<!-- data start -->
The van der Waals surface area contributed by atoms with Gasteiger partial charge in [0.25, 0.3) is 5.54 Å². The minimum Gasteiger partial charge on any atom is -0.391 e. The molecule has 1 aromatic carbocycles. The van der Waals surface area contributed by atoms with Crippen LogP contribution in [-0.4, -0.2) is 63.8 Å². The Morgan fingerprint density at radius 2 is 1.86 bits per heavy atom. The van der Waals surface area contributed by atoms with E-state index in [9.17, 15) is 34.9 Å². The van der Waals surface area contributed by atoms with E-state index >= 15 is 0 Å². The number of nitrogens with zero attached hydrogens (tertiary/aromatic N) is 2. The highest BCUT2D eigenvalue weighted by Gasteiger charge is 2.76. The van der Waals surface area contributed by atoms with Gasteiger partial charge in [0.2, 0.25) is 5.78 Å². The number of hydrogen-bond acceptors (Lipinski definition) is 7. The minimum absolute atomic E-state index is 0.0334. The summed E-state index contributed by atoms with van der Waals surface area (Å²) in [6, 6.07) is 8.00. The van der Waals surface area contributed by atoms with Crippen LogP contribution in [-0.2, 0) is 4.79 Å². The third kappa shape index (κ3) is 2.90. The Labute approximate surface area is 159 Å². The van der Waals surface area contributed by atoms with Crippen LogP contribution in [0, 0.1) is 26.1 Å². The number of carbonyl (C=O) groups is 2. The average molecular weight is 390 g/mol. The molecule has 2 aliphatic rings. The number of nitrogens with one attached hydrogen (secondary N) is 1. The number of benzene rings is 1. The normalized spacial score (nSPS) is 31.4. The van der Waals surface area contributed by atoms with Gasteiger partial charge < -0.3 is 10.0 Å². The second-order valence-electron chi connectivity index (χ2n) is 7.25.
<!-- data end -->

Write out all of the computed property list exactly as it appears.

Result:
The van der Waals surface area contributed by atoms with Gasteiger partial charge in [0.25, 0.3) is 5.54 Å². The minimum Gasteiger partial charge on any atom is -0.391 e. The molecule has 1 aromatic carbocycles. The van der Waals surface area contributed by atoms with Crippen LogP contribution in [-0.4, -0.2) is 63.8 Å². The Morgan fingerprint density at radius 2 is 1.86 bits per heavy atom. The van der Waals surface area contributed by atoms with E-state index in [9.17, 15) is 34.9 Å². The van der Waals surface area contributed by atoms with E-state index >= 15 is 0 Å². The number of nitrogens with zero attached hydrogens (tertiary/aromatic N) is 2. The highest BCUT2D eigenvalue weighted by Gasteiger charge is 2.76. The van der Waals surface area contributed by atoms with Gasteiger partial charge in [0.2, 0.25) is 5.78 Å². The number of hydrogen-bond acceptors (Lipinski definition) is 7. The minimum absolute atomic E-state index is 0.0334. The summed E-state index contributed by atoms with van der Waals surface area (Å²) in [6, 6.07) is 8.00. The van der Waals surface area contributed by atoms with Crippen LogP contribution in [-0.2, 0) is 4.79 Å². The third kappa shape index (κ3) is 2.90. The Labute approximate surface area is 159 Å². The van der Waals surface area contributed by atoms with Crippen LogP contribution in [0, 0.1) is 26.1 Å². The number of carbonyl (C=O) groups is 2. The average molecular weight is 390 g/mol. The molecule has 2 aliphatic rings. The number of nitrogens with one attached hydrogen (secondary N) is 1. The number of benzene rings is 1. The normalized spacial score (nSPS) is 31.4. The van der Waals surface area contributed by atoms with Gasteiger partial charge < -0.3 is 10.0 Å². The second-order valence-electron chi connectivity index (χ2n) is 7.25.